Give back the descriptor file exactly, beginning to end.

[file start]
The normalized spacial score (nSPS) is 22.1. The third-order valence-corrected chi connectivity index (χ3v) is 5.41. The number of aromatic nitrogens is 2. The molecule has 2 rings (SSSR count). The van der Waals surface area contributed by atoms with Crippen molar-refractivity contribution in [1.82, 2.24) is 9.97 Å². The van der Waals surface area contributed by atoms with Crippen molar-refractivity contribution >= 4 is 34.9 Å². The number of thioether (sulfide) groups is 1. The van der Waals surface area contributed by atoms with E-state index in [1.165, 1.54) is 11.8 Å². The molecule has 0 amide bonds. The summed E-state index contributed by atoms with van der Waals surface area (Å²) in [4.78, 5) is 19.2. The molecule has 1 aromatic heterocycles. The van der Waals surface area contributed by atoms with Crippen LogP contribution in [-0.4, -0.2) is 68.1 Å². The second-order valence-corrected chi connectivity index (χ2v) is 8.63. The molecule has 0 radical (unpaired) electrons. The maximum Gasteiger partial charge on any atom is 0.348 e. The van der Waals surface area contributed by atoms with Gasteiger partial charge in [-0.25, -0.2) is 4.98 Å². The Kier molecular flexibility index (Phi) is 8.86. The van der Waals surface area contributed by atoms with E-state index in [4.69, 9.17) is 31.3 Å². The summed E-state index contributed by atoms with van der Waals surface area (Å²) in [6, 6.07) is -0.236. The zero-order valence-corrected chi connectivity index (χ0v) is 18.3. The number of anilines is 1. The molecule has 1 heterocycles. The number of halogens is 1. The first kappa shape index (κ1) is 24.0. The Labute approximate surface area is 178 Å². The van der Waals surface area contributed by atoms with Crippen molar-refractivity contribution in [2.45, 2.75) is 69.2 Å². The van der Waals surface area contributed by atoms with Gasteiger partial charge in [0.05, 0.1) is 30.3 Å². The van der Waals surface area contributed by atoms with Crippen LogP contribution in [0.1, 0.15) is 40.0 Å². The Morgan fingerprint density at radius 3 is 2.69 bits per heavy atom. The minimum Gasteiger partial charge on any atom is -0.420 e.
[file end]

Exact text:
The normalized spacial score (nSPS) is 22.1. The third-order valence-corrected chi connectivity index (χ3v) is 5.41. The number of aromatic nitrogens is 2. The molecule has 2 rings (SSSR count). The van der Waals surface area contributed by atoms with Crippen molar-refractivity contribution in [1.82, 2.24) is 9.97 Å². The van der Waals surface area contributed by atoms with Crippen molar-refractivity contribution >= 4 is 34.9 Å². The number of thioether (sulfide) groups is 1. The van der Waals surface area contributed by atoms with E-state index in [1.165, 1.54) is 11.8 Å². The molecule has 0 amide bonds. The summed E-state index contributed by atoms with van der Waals surface area (Å²) in [4.78, 5) is 19.2. The molecule has 1 aromatic heterocycles. The van der Waals surface area contributed by atoms with Crippen LogP contribution in [-0.4, -0.2) is 68.1 Å². The second-order valence-corrected chi connectivity index (χ2v) is 8.63. The molecule has 0 radical (unpaired) electrons. The maximum Gasteiger partial charge on any atom is 0.348 e. The van der Waals surface area contributed by atoms with Gasteiger partial charge in [-0.25, -0.2) is 4.98 Å². The Kier molecular flexibility index (Phi) is 8.86. The van der Waals surface area contributed by atoms with E-state index in [4.69, 9.17) is 31.3 Å². The summed E-state index contributed by atoms with van der Waals surface area (Å²) in [6, 6.07) is -0.236. The zero-order valence-corrected chi connectivity index (χ0v) is 18.3. The number of anilines is 1. The molecule has 1 heterocycles. The number of halogens is 1. The first kappa shape index (κ1) is 24.0. The Labute approximate surface area is 178 Å². The van der Waals surface area contributed by atoms with Crippen molar-refractivity contribution in [2.45, 2.75) is 69.2 Å². The van der Waals surface area contributed by atoms with Gasteiger partial charge in [0.05, 0.1) is 30.3 Å². The van der Waals surface area contributed by atoms with Crippen LogP contribution in [0.1, 0.15) is 40.0 Å². The Morgan fingerprint density at radius 3 is 2.69 bits per heavy atom. The minimum Gasteiger partial charge on any atom is -0.420 e.